Pentax K-1 II Review: A worthy upgrade?
The Pentax K-1 Mark II is a supremely weather-sealed, tough-built full-frame camera with a 36MP stabilized sensor. Billed as more a refinement of its predecessor than a replacement, the K-1 II gains a new hand-held Pixel Shift mode and sees improvements made to its AF Tracking algorithm - it also has a new pre-processor. Unfortunately, our testing reveals this additional processor applies full-time noise reduction to Raw files resulting in inferior image quality to that of its predecessor at higher ISO values.
- 36.2MP full-frame CMOS sensor with no anti-aliasing filter
- 5-axis sensor-shift image stabilization
- 100% pentaprism viewfinder with 0.70x magnification
- 33-point AF system (25 cross-type)
- Updated AF Tracking algorithm
- New hand-held Pixel Shift mode
- Extensive weather-sealing
- 1/200 sec flash sync speed
- 14-bit Raw recording (DNG or PEF)
- Built-in GPS with electro-magnetic compass and Astrotracer function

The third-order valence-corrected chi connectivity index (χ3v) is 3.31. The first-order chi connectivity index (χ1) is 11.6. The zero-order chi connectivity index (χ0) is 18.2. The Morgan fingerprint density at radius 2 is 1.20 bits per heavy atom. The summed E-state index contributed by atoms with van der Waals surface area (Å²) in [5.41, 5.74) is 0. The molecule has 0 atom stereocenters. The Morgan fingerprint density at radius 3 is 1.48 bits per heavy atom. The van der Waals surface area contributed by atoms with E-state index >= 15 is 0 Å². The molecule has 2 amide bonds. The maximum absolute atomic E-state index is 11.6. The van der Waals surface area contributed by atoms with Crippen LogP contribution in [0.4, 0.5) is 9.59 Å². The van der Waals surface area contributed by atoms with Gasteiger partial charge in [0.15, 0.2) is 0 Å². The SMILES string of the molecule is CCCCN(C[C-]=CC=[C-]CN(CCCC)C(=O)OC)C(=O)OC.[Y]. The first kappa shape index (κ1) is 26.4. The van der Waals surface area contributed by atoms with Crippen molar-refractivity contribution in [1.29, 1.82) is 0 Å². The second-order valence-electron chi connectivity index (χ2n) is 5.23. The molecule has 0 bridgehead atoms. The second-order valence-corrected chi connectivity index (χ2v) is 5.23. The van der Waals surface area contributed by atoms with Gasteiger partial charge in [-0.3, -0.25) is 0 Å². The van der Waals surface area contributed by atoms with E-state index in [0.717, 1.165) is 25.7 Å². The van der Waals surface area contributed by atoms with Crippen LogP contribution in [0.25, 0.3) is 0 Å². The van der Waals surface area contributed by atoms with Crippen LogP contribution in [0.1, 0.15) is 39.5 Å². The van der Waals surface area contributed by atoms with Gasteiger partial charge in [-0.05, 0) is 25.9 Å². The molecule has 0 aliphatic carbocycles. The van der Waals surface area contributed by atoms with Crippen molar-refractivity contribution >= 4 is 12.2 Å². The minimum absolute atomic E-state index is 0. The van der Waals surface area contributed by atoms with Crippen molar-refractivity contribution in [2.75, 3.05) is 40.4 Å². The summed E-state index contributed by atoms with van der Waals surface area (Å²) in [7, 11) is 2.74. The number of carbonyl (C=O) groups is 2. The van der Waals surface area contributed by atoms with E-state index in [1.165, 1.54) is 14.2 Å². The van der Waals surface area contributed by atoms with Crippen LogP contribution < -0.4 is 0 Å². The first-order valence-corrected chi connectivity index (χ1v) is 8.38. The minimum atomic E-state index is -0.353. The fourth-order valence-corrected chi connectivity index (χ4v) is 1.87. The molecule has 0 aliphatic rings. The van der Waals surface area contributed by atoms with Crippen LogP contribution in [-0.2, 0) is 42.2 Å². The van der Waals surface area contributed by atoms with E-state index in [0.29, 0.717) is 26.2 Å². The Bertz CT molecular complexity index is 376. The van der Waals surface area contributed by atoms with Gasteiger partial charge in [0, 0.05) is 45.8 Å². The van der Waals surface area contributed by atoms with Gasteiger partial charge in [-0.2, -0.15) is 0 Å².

- 4.4 fps continuous shooting (6.5 fps in APS-C crop mode)
- 1080/30p video
The K-1 II faces stiff competition from other full frame models at this price point, many of which out-spec it across the board. But for landscape and adventure shooters, you'd be hard-pressed to find a full frame camera with as many useful and unique features, like built-in GPS, an Astrotracer mode for night sky photography, sensor shift technology, and LED lights on the body (to assist in the dark).
Over the course of several weeks, we've put the K-1 II through its paces in both the field and in our test lab. Read on to see how it performed and how it stacks up as a whole against the competition.
What's new and how it compares
Here's what's new in the K-1 II plus how it compares to existing models from other companies.
Body and design
The K-1 II has a host of unique body features borrowed from its predecessor including its clever articulating LCD mechanism.
What's it like to use
From landscapes to portraits, we've spent plenty of time shooting with the K-1 II in several different situations.
Our lab testing reveals the K-1 II's image quality is actually a step back from that of its predecessor. Will you notice the difference?
The K-1 II's 33-point AF system may have limited coverage, but it shows improvements over its predecessor when it comes to tracking.
The second-generation portable motion control system adds USB-C, improved connectivity and more.
The new models are designed to hold DSLRs or larger cameras and long tele lenses.